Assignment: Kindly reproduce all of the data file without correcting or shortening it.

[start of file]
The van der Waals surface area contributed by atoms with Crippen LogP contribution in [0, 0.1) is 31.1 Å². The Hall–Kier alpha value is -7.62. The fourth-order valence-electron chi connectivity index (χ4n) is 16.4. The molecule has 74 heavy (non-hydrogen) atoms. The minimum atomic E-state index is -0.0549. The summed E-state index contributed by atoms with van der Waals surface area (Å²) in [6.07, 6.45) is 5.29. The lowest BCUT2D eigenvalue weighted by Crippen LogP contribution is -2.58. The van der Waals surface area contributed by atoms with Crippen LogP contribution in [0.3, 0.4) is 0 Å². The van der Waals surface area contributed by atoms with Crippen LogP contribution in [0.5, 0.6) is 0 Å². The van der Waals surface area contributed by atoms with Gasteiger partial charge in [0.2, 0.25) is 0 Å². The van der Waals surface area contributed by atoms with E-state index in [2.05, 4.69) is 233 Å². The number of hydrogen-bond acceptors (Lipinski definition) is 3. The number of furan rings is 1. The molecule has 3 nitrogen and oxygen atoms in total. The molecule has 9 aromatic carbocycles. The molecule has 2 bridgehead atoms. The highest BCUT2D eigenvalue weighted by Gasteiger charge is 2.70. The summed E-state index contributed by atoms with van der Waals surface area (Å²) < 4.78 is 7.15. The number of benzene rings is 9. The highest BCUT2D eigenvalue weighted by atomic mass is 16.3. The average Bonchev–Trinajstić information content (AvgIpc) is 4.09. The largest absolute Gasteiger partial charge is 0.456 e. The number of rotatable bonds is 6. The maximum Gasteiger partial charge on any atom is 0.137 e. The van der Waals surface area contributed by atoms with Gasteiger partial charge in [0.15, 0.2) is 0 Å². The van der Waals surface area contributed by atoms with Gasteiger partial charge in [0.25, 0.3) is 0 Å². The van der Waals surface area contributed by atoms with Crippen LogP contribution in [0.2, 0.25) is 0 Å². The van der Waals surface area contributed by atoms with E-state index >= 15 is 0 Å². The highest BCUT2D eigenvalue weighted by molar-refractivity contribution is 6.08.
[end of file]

The van der Waals surface area contributed by atoms with Crippen LogP contribution in [0, 0.1) is 31.1 Å². The Hall–Kier alpha value is -7.62. The fourth-order valence-electron chi connectivity index (χ4n) is 16.4. The molecule has 74 heavy (non-hydrogen) atoms. The minimum atomic E-state index is -0.0549. The summed E-state index contributed by atoms with van der Waals surface area (Å²) in [6.07, 6.45) is 5.29. The lowest BCUT2D eigenvalue weighted by Crippen LogP contribution is -2.58. The van der Waals surface area contributed by atoms with Crippen LogP contribution in [0.3, 0.4) is 0 Å². The van der Waals surface area contributed by atoms with Crippen LogP contribution in [0.5, 0.6) is 0 Å². The van der Waals surface area contributed by atoms with Gasteiger partial charge in [0.2, 0.25) is 0 Å². The van der Waals surface area contributed by atoms with E-state index in [2.05, 4.69) is 233 Å². The number of hydrogen-bond acceptors (Lipinski definition) is 3. The number of furan rings is 1. The molecule has 3 nitrogen and oxygen atoms in total. The molecule has 9 aromatic carbocycles. The molecule has 2 bridgehead atoms. The highest BCUT2D eigenvalue weighted by Gasteiger charge is 2.70. The summed E-state index contributed by atoms with van der Waals surface area (Å²) < 4.78 is 7.15. The number of benzene rings is 9. The highest BCUT2D eigenvalue weighted by atomic mass is 16.3. The average Bonchev–Trinajstić information content (AvgIpc) is 4.09. The largest absolute Gasteiger partial charge is 0.456 e. The number of rotatable bonds is 6. The maximum Gasteiger partial charge on any atom is 0.137 e. The van der Waals surface area contributed by atoms with Gasteiger partial charge in [0.15, 0.2) is 0 Å². The van der Waals surface area contributed by atoms with Gasteiger partial charge in [0.25, 0.3) is 0 Å². The van der Waals surface area contributed by atoms with Crippen LogP contribution in [0.2, 0.25) is 0 Å². The van der Waals surface area contributed by atoms with E-state index >= 15 is 0 Å². The highest BCUT2D eigenvalue weighted by molar-refractivity contribution is 6.08.